Trump seeks to project strength as his remarks spark new firestorm


The White House came under new criticism on Tuesday over President TrumpDonald John TrumpState Department revokes visa of Giuliani-linked Ukrainian ally: report White House Gift Shop selling ‘Trump Defeats COVID’ commemorative coin Biden says he should not have called Trump a clown in first debate MORE’s insistence that Americans should not be “afraid” of the coronavirus, as polls showed him falling further behind Democratic presidential nominee Joe BidenJoe BidenState Department revokes visa of Giuliani-linked Ukrainian ally: report Biden says he should not have called Trump a clown in first debate Biden inquired about calling Trump after coronavirus diagnosis MORE in key battleground states. 

Trump told Americans not to fear the virus or let it “dominate” their lives after being diagnosed with COVID-19 himself and receiving treatment for 72 hours at Walter Reed National Military Medical Center. 

On Tuesday morning, he sent out a tweet comparing the disease that has killed more than 210,000 people in the United States to the flu. Facebook took down a similar post by Trump, while Twitter attached a warning label to it. The flu has killed between 10,000 and 61,000 people annually since 2010, according to Centers for Disease Control and Prevention estimates.

Trump’s allies argue that he is displaying strength and courage in the face of the virus. But health experts say Trump’s words and actions are both perplexing and damaging, obscuring the threat posed by the virus as it continues to spread throughout the country.

“I think what the president is doing is unfortunate,” said Carlos del Rio, an infectious diseases expert at Emory University. “The numbers speak for themselves … this is now one of the leading causes of death in our country.”

Trump’s actions represent a tripling down on tactics the president has repeatedly used to rally his supporters, yet they do not appear to be playing well with the public four weeks from Election Day.

A CNN poll released Tuesday found Biden opening up his widest lead yet, 16 points, following last week’s chaotic presidential debate. An average of national polls from FiveThirtyEight gives Biden a roughly 9-point lead.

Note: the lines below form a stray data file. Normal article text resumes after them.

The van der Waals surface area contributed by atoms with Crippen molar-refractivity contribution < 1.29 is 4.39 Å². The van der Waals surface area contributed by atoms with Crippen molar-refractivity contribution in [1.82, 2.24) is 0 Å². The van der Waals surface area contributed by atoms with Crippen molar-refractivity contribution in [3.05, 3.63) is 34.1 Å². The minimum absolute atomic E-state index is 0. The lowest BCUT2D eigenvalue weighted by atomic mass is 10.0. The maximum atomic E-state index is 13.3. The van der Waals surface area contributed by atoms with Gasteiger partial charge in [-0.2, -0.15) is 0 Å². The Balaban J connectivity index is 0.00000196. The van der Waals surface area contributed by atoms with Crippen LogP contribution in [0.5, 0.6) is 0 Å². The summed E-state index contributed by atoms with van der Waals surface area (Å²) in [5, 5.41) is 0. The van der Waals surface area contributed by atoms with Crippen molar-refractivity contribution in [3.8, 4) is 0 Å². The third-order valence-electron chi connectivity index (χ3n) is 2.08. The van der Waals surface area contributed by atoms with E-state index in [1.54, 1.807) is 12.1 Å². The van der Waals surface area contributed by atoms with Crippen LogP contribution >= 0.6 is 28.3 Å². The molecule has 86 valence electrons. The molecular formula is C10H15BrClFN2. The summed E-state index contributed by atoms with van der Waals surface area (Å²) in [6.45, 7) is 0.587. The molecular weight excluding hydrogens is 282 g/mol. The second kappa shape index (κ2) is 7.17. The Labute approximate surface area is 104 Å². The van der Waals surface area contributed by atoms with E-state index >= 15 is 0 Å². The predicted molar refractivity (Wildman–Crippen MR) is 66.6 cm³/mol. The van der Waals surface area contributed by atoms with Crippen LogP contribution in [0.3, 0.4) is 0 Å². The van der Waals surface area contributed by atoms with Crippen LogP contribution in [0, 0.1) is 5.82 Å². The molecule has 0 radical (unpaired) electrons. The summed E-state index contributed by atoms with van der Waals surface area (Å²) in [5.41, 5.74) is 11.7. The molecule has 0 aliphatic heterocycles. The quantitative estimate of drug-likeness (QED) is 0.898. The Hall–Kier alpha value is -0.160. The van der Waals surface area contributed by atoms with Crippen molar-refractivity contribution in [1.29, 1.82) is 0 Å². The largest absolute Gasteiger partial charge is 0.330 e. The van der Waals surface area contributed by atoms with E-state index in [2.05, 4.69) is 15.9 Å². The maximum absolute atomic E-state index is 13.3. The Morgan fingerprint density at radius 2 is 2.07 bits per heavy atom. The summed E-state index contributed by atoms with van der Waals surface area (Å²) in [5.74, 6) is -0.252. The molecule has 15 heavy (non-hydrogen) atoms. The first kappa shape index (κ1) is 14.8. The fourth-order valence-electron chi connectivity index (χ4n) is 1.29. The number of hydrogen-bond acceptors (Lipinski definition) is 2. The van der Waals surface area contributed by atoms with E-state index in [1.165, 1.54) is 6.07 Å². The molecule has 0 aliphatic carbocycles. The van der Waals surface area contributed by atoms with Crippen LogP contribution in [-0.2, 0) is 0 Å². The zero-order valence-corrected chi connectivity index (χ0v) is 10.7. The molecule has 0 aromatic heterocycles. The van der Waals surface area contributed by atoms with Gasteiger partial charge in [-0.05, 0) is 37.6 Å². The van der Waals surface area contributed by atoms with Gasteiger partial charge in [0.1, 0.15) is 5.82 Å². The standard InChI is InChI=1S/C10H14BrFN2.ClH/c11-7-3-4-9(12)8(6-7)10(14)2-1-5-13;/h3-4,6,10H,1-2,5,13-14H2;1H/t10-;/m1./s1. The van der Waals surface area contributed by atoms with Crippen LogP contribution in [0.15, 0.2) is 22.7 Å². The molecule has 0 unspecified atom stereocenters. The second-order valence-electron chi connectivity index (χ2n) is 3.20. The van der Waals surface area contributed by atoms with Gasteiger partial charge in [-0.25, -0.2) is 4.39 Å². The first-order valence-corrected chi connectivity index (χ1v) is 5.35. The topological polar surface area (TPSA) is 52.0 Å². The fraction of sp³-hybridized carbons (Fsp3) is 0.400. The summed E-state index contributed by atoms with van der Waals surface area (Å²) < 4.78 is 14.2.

Trump sought to move past his illness on Tuesday, injecting himself into coronavirus relief negotiations by instructing aides to cancel the talks with House Speaker Nancy PelosiNancy PelosiRepublican COVID-19 outbreak rocks the 2020 race Pelosi suggests Trump setting ‘dangerous’ example with quick return to White House Speaker Pelosi, House Democrats leave town, fail the American people MORE (D-Calif.) until after the November elections, which are four weeks away. 

He also signaled excitement at participating in the next presidential debate on Oct. 15, despite uncertainty surrounding how his coronavirus infection would impact it. White House physician Sean Conley said in a brief memo Tuesday that Trump was reporting no symptoms and “continues to do extremely well.” 

The Biden campaign has consistently hammered Trump over his rhetoric on and response to the pandemic, seeing it as the defining issue of the election.

Trump has repeatedly sought to change the subject while blaming China for the virus and criticizing Democratic office holders for backing too-stringent lockdowns to prevent its spread.

Polls show a majority of voters disapprove of Trump’s handling of the pandemic.

The president has also come under criticism for holding campaign rallies and White House events with crowds and limited face coverings.